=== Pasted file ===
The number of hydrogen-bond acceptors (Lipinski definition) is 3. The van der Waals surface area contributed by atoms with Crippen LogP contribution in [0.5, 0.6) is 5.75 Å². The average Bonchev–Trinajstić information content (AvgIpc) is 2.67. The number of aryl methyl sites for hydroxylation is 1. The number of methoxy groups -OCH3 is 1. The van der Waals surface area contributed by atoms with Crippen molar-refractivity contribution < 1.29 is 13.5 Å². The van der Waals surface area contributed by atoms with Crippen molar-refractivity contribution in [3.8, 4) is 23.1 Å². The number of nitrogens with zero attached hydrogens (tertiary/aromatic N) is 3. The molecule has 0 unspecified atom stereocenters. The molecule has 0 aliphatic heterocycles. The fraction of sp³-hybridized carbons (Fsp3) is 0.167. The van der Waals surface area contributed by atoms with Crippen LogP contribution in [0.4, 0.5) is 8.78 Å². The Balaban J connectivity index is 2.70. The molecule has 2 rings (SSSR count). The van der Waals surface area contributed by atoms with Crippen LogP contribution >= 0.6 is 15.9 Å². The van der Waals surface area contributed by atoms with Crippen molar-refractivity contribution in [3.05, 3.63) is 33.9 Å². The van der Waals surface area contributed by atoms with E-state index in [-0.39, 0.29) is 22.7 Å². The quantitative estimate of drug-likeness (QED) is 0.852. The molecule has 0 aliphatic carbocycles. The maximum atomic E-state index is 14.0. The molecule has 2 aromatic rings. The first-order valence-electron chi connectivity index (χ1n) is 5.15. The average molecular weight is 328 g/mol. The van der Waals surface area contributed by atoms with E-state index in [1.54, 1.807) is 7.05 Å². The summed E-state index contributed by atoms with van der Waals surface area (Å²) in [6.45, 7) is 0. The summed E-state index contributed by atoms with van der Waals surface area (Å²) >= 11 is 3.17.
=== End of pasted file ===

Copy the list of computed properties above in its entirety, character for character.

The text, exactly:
The number of hydrogen-bond acceptors (Lipinski definition) is 3. The van der Waals surface area contributed by atoms with Crippen LogP contribution in [0.5, 0.6) is 5.75 Å². The average Bonchev–Trinajstić information content (AvgIpc) is 2.67. The number of aryl methyl sites for hydroxylation is 1. The number of methoxy groups -OCH3 is 1. The van der Waals surface area contributed by atoms with Crippen molar-refractivity contribution < 1.29 is 13.5 Å². The van der Waals surface area contributed by atoms with Crippen molar-refractivity contribution in [3.8, 4) is 23.1 Å². The number of nitrogens with zero attached hydrogens (tertiary/aromatic N) is 3. The molecule has 0 unspecified atom stereocenters. The molecule has 0 aliphatic heterocycles. The fraction of sp³-hybridized carbons (Fsp3) is 0.167. The van der Waals surface area contributed by atoms with Crippen LogP contribution in [0.4, 0.5) is 8.78 Å². The Balaban J connectivity index is 2.70. The molecule has 2 rings (SSSR count). The van der Waals surface area contributed by atoms with Crippen LogP contribution >= 0.6 is 15.9 Å². The van der Waals surface area contributed by atoms with Crippen molar-refractivity contribution in [3.05, 3.63) is 33.9 Å². The van der Waals surface area contributed by atoms with E-state index in [-0.39, 0.29) is 22.7 Å². The quantitative estimate of drug-likeness (QED) is 0.852. The molecule has 0 aliphatic carbocycles. The maximum atomic E-state index is 14.0. The molecule has 2 aromatic rings. The first-order valence-electron chi connectivity index (χ1n) is 5.15. The average molecular weight is 328 g/mol. The van der Waals surface area contributed by atoms with E-state index in [1.54, 1.807) is 7.05 Å². The summed E-state index contributed by atoms with van der Waals surface area (Å²) in [6.45, 7) is 0. The summed E-state index contributed by atoms with van der Waals surface area (Å²) >= 11 is 3.17.